a. created unnecessary risks of unauthorized access to consumer information by transmitting sensitive information from secure web pages, such as financial account numbers and security codes, in clear readable text over the Internet; [i.e Unencrypted Bob]
b. failed to design and implement reasonable information safeguards to control the risks to customer information; and
c. failed to use readily available, low-cost measures to assess and address the risk that the data collection software would collect sensitive consumer information that it was not authorized to collect. [In other words, acting link the FBI? Bob]
18. These security failures resulted in the creation of unnecessary risk to consumers’ personal information. Compete transmitted the information it gathered – including sensitive information – over the Internet in clear readable text. Tools for capturing data in transit over unsecured wireless networks, such as those often provided in coffee shops and other public spaces, are commonly available, making such clear-text data vulnerable to interception. The misuse of such information, particularly financial account information and Social Security numbers, can facilitate identity theft and related consumer harms.
19. After flaws in Compete’s data collection practices were revealed publicly in January 2010, Compete upgraded its filters, added new algorithms to screen out information such as credit card numbers, and began encrypting data in transit.
The settlement doesn’t require any admission of guilt, but it is encouraging to see the FTC continue to protect consumers from the risk of ID theft by insisting on adequate security.
Think advertisers will ignore this? I know they'd like to and after all they're only guidelines...
FTC publishes guidelines for facial recognition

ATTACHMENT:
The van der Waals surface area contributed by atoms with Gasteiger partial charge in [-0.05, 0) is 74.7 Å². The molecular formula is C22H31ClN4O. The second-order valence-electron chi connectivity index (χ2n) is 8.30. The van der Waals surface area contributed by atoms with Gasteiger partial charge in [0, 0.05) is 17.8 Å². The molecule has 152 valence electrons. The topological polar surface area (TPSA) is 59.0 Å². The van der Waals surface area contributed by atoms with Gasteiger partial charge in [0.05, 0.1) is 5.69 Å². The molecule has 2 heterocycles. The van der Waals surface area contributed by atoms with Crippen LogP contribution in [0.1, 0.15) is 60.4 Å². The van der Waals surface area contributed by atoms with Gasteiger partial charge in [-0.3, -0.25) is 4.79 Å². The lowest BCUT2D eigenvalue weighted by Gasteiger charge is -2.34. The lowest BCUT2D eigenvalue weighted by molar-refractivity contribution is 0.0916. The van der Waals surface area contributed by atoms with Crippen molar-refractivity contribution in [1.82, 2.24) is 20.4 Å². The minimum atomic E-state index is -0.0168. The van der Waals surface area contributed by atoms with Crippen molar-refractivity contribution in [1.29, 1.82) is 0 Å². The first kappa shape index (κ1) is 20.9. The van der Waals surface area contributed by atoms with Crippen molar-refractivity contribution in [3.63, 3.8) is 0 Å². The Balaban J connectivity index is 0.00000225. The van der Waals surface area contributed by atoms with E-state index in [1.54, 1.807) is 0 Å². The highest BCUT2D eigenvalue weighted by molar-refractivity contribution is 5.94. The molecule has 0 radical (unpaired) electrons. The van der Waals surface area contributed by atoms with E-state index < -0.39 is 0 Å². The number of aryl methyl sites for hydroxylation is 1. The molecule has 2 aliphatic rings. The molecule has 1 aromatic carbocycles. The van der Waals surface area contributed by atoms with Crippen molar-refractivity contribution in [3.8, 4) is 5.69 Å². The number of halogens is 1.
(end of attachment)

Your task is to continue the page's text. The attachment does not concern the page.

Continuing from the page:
You can read “Best Practices for Common Uses of Facial Recognition Technologies” on the FTC’s site. Here’s a snippet from the Executive Summary:
Finally, there are at least two scenarios in which companies should obtain consumers’ affirmative express consent before collecting or using biometric data from facial images.
First, they should obtain a consumer’s affirmative express consent before using a consumer’s image or any biometric data derived from that image in a materially different manner than they represented when they collected the data.
Second, companies should not use facial recognition to identify anonymous images of a consumer to someone who could not otherwise identify him or her, without obtaining the consumer’s affirmative express consent.
Consider the example of a mobile app that allows users to identify strangers in public places, such as on the street or in a bar. If such an app were to exist, a stranger could surreptitiously use the camera on his mobile phone to take a photo of an individual who is walking to work or meeting a friend for a drink and learn that individual’s identity – and possibly more information, such as her address – without the individual even being aware that her photo was taken. Given the significant privacy and safety risks [wouldn't a law be better than some “guidelines?” Bob] that such an app would raise, only consumers who have affirmatively chosen to participate in such a system should be identified.
This is not deterrence... Pay off the attorneys, give a nominal amount to the victims who started the lawsuit, and promise not to use outdated technology any more? What we need is someone with both a law degree and an economics degree (hint, hint) to determine what amount puts the punitive back in punitive.
KISSmetrics Settles Supercookies Lawsuit
Wendy Davis reports:
Analytics company KISSmetrics has agreed to settle a class-action lawsuit by promising to avoid using ETags or other “supercookies” to track people online without first notifying them and giving them a choice.
The company also will pay $2,500 each to the consumers who sued — John Kim and Dan Schutzman — and around $500,000 to the attorneys who brought the case, according to court papers filed on Thursday.
If approved by U.S. Magistrate Judge Laurel Beeler in San Francisco, the settlement would resolve a dispute alleging that KISSmetrics violated wiretap laws by using ETags (and other supercookies) for tracking.